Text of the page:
What's my green light this week? The Wondering Years!As a long time listener of the Popcast with Knox and Jamie, I was eager to read Knox's book, The Wondering Years. I was not disappointed by his memoir. He's equal parts humorous and introspective. The Wondering Years is about the intersection of faith and pop culture. Knox grew up Evangelical in the South. He makes a compelling case about how his touchstones for pop culture taught him nuance somehow filling in the gaps in his faith formation. What's my green light this week? The Wondering Years!As a long time listener of the Popcast with Knox and Jamie, I was eager to read Knox's book, The Wondering Years. I was not disappointed by his memoir. He's equal parts humorous and introspective. The Wondering Years is about the intersection of faith and pop culture. Knox grew up Evangelical in the South. He makes a compelling case about how his touchstones for pop culture taught him nuance somehow filling in the gaps in his faith formation. Don't skip the footnotes. They are hilarious. I spent a lot of time watching the WB back in the day. So, yeah, when mentions he was also watching Dawson's Creek, I can't help laugh out loud over a footnote like this:In a lot of ways, James van der Beek's Dawson Leery gets a bad rap. And he should. That's the end of that sentence. I acted like I was going to bring a some redemptory context to Dawson Leery that would make him seem better than he was, but I deceived you just now, cherished reader. If you are waiting for me to say nice things about the character Dawson Leery, you will be waiting for infinity. Or this one:A religious teenager who doesn't drink is in the same family tree as an adult vegan or Crossfitter.The Popcast may educate on things that entertain but do not matter, but both Knox and Jamie do their homework and they know how much pop culture actually shapes our lives and helps us make sense of difficult topics. Well done, Knox!
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  • MacKenzie
    January 1, 1970
    Listened on audio, and I literally laughed until I cried in some parts! It was all so tragically relatable, especially in regards to kids church in the 90s. I shared parts with my 12 year old son, such as Knox's commentary between his mom and God about Abraham and Isaac, and so many other parts that had us in hysterics. It was heartfelt, honest, fun, and pushed the envelope for Christian books in such an important way! Great job, Knox! (Although I do feel that I could school you on the dinosaurs Listened on audio, and I literally laughed until I cried in some parts! It was all so tragically relatable, especially in regards to kids church in the 90s. I shared parts with my 12 year old son, such as Knox's commentary between his mom and God about Abraham and Isaac, and so many other parts that had us in hysterics. It was heartfelt, honest, fun, and pushed the envelope for Christian books in such an important way! Great job, Knox! (Although I do feel that I could school you on the dinosaurs!)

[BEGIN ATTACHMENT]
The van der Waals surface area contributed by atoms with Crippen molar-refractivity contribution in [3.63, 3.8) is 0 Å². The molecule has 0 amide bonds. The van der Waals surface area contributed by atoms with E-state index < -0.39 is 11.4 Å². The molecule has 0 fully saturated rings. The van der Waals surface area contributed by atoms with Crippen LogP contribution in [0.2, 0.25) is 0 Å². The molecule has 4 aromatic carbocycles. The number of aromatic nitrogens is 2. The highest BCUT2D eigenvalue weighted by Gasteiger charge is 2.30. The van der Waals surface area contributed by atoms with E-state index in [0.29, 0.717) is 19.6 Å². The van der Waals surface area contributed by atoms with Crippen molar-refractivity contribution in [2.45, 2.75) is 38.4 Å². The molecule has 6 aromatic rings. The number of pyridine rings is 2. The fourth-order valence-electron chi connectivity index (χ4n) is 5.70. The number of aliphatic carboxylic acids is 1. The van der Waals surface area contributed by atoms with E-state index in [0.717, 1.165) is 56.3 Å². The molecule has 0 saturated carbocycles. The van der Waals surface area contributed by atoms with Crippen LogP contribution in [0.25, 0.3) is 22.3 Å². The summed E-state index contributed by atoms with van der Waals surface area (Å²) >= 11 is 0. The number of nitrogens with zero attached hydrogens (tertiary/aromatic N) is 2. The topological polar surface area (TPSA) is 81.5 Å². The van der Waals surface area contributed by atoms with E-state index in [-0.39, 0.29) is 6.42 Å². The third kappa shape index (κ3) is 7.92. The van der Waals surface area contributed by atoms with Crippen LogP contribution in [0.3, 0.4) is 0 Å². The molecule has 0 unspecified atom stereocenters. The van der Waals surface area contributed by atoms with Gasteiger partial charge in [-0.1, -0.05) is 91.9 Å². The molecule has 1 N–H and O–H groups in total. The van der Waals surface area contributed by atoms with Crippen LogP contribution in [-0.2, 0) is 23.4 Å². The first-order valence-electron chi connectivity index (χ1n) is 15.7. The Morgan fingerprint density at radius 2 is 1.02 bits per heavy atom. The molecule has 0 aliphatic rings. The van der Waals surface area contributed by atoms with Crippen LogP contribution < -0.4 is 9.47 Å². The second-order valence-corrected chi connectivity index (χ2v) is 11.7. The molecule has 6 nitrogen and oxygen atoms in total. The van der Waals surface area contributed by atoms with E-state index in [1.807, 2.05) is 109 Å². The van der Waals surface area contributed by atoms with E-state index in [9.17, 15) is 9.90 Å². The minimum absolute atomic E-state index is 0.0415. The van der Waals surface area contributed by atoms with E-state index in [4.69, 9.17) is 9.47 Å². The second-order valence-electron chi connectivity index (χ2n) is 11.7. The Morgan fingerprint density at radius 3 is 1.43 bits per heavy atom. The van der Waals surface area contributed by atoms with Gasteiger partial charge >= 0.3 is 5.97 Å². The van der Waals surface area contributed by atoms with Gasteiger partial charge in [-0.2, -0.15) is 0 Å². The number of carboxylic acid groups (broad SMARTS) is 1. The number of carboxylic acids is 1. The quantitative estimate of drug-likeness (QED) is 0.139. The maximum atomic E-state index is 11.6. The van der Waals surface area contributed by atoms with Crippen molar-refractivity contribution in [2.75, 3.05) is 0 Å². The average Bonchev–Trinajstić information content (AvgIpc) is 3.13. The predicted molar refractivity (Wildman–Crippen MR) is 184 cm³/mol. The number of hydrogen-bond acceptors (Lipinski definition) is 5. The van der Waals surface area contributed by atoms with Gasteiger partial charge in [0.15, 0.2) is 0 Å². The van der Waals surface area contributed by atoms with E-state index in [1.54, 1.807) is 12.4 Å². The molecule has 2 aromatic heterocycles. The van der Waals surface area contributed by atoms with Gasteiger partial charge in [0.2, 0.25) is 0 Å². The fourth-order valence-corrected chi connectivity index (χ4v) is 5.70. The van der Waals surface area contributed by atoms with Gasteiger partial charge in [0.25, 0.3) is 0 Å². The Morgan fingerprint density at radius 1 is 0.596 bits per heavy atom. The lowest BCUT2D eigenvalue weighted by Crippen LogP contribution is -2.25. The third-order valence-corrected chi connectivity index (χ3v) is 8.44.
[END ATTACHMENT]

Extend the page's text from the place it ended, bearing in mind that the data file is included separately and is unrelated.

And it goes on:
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  • Stephanie (That's What She Read)
    January 1, 1970
    Pop Sugar Challenge: Read a book with the word "Pop" in the titleI am a big fan of the author's podcast The Popcast with Knox and Jamie. This is a bit of a spiritual memoir with a lot of humor and pop culture. I really enjoyed it. I loved the snarkiness of many aspects of Evangelical culture and appreciated how different things in popular culture helped Knox grasp the "big picture ideas" in Christianity. This felt like grabbing coffee with a friend.
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  • Emily
    January 1, 1970
    I laughed out loud repeatedly. I think what made it extra funny to me was, as an avid listener of The Popcast, I read the whole book in Knox’s voice. I especially loved the footnotes where he inserted his snarky comments like he would in the podcast as well.
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  • William
    January 1, 1970
    A memoir laced with sarcastic pop culture references, what more could you want?
  • Rissie
    January 1, 1970
    The humor in these essays is top notch, but the message was not always clear. I would get to the end of a chapter and think ... wait, what? But still, very funny. I would recommend this one for sure!
  • Caroline
    January 1, 1970